A few days ago, Peter Stallybrass pointed me toward the digital edition of Francis Daniel Pastorius (1651-1719) work, His Hive, Melliotrophium Alvear or, Rusca Apium, Begun Anno Do[mi]ni or, in the year of Christian Account 1696. This work is a compendium of various kinds of "found" lore, a sort of precursor to Walter Benjamin's Arcades project --
Pastorius' commonplace book, usually referred to as the Beehive manuscript (from Pastorius' prologue, p. 1), is a compendium and alphabetical digest of knowledge including inscriptions, epitaphs, proverbs, poetry, Biblical citations, theological citations, quotations, a list of books he read or knew, copies of letters, and notes on science, useful herbs and other plants.
The Beehive is a foundational work of American poetics, even if few American poets know it. Key, as Peter pointed out to me, is the alphabetical index, the third volume, which enables a reader to find items scattered through the work, which consists of three volume of about 1000 pages. Certainly the index makes for a stellar, uncanny, found poem, more resonant for contemporary readers than Pastorius's own poetry.
Given my current term of art (in Pitch of Poetry), "Midrashic Antinomianism" (antinomian means against the law (outlaw), I looked up "Antinomians" (with Peter's help) and found it in the index here.
Numbered entry 123 (Full page here for better view):
“Num. 123. Antinomians. What pity ‘tis to see so many Antinomians among us; Christs Law is Love one an other! Love your enemies! You that Love not, are Antinomians; but you that are for love are no Antinomians./ for the Law is fulfilled in this one word, viz. Love. the Antinomians affirm, that men are Justified before they believe, Barcl. p. 769. Their Imputative Justification refuted, Id. p. 812.” (transciption: P. Stallybrass)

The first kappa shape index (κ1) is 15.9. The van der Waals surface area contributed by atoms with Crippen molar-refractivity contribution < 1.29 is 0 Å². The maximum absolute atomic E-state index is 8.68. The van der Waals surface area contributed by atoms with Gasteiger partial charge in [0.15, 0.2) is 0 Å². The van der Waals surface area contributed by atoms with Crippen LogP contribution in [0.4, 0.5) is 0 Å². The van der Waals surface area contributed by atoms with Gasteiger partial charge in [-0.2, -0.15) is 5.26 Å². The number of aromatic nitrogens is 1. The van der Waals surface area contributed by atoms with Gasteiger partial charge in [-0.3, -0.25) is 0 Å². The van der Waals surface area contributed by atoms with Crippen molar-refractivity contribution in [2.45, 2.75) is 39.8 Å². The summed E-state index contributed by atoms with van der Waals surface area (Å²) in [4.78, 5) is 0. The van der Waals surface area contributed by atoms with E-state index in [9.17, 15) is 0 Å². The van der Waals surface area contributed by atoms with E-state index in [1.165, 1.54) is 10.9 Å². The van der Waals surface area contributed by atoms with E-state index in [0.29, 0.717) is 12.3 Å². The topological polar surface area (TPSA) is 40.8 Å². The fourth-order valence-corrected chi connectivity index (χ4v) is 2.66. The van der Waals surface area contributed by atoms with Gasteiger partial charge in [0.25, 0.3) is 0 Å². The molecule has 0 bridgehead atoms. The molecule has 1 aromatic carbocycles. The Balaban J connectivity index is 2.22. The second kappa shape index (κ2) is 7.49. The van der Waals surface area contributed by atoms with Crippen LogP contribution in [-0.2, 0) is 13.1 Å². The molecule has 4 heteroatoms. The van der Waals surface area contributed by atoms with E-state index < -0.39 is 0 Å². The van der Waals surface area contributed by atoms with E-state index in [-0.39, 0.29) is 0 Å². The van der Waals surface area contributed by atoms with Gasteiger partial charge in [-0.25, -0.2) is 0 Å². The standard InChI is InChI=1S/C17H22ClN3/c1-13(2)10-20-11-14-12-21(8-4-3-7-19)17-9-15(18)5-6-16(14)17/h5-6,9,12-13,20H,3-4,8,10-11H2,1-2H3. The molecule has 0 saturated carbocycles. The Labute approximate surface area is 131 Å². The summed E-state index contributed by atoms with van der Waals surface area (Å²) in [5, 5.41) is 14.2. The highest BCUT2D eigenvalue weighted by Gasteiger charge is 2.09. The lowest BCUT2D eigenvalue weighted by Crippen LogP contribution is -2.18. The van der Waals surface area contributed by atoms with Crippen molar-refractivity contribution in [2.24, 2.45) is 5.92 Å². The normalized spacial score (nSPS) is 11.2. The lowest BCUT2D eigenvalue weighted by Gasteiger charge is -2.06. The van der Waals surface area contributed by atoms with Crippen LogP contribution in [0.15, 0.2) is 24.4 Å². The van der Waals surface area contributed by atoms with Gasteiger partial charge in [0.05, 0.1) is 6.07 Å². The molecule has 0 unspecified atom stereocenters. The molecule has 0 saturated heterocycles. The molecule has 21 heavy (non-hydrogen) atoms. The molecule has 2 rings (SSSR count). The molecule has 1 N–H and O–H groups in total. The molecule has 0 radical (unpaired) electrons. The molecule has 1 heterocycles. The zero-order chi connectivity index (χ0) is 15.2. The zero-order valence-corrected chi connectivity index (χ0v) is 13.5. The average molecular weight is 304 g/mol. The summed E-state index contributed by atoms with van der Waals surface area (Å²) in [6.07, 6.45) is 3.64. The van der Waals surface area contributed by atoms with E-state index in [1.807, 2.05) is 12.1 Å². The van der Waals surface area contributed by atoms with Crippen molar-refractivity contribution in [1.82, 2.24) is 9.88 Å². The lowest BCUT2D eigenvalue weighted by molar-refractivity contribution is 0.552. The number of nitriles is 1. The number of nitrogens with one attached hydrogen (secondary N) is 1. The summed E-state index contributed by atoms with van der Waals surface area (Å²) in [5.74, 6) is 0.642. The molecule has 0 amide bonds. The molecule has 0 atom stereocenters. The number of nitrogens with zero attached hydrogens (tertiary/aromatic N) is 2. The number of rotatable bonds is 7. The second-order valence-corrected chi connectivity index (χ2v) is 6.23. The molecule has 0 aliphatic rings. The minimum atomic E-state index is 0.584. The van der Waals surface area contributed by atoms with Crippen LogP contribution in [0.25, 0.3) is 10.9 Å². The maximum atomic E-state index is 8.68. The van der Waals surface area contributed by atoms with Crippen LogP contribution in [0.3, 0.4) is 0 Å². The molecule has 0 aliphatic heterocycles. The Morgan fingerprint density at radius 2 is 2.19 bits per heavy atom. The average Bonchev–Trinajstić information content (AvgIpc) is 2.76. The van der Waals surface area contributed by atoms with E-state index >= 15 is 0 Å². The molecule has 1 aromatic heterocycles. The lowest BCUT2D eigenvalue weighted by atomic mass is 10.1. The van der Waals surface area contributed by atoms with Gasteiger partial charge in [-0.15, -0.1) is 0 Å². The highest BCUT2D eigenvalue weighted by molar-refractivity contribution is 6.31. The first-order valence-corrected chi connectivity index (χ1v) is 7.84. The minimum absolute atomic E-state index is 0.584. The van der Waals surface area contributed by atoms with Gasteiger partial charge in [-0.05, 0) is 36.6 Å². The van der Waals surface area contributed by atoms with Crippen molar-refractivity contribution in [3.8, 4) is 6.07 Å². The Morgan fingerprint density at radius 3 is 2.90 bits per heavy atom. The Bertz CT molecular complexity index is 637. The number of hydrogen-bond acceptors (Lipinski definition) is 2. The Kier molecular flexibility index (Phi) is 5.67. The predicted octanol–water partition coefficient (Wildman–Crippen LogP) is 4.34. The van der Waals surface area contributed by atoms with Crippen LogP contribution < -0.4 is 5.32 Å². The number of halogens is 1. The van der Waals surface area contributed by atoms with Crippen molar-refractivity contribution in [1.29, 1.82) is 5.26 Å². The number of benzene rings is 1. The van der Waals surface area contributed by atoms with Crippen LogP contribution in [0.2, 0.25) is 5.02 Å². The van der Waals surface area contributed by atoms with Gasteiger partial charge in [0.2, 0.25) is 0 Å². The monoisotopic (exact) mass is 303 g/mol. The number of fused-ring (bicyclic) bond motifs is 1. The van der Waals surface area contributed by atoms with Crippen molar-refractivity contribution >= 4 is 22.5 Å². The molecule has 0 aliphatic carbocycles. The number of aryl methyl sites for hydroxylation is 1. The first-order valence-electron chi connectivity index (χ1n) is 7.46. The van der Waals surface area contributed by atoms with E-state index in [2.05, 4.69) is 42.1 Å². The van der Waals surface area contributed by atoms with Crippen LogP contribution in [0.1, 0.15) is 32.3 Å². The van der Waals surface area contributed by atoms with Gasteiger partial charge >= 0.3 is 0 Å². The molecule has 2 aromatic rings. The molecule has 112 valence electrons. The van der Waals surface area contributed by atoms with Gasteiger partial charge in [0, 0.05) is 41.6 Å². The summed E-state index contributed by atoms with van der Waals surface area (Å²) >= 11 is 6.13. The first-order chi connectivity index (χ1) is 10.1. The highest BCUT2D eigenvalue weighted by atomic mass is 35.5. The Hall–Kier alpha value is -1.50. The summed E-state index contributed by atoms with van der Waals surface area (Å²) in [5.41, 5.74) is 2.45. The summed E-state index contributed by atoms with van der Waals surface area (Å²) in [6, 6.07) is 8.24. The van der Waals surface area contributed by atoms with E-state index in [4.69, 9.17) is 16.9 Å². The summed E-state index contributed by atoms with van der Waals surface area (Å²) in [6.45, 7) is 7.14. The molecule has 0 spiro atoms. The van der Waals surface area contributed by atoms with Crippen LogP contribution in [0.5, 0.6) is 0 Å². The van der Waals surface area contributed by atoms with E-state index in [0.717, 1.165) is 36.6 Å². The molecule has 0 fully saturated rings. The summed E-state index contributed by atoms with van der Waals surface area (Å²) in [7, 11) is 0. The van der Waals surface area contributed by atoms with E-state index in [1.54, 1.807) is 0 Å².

Here’s the start (title page) of Pastorius's external index to his massive "Beehive." It follows on alphabetically, with "a" referring to the alphabetical part that is contained in volume 1 and the numbers referring to the part that starts at the end of volume 1 and continues in volume 2. The rather disorganized part of the book that gives at least some of the books that he consulted (first organized into "Quaker" and "No Quaker" but then not) begins here and continues for several pages.
Quakers were accused of Antinomianism, so there’s considerable irony in Pastorius’s claim that those who attack others are the real Antinomians! Not only had the Massachusetts Bay Colony accused Anne Hutchinson of Antinomianism; they had hanged the Quaker Mary Dyer in 1660. So much for their Christian “love.”
I should perhaps add that Pastorius was the founder of Germantown and also that he drafted the 1688 Germantown Quaker Petition Against Slavery -- the first such anti-slavery tract. In 2009, there was a conference on Pastorius.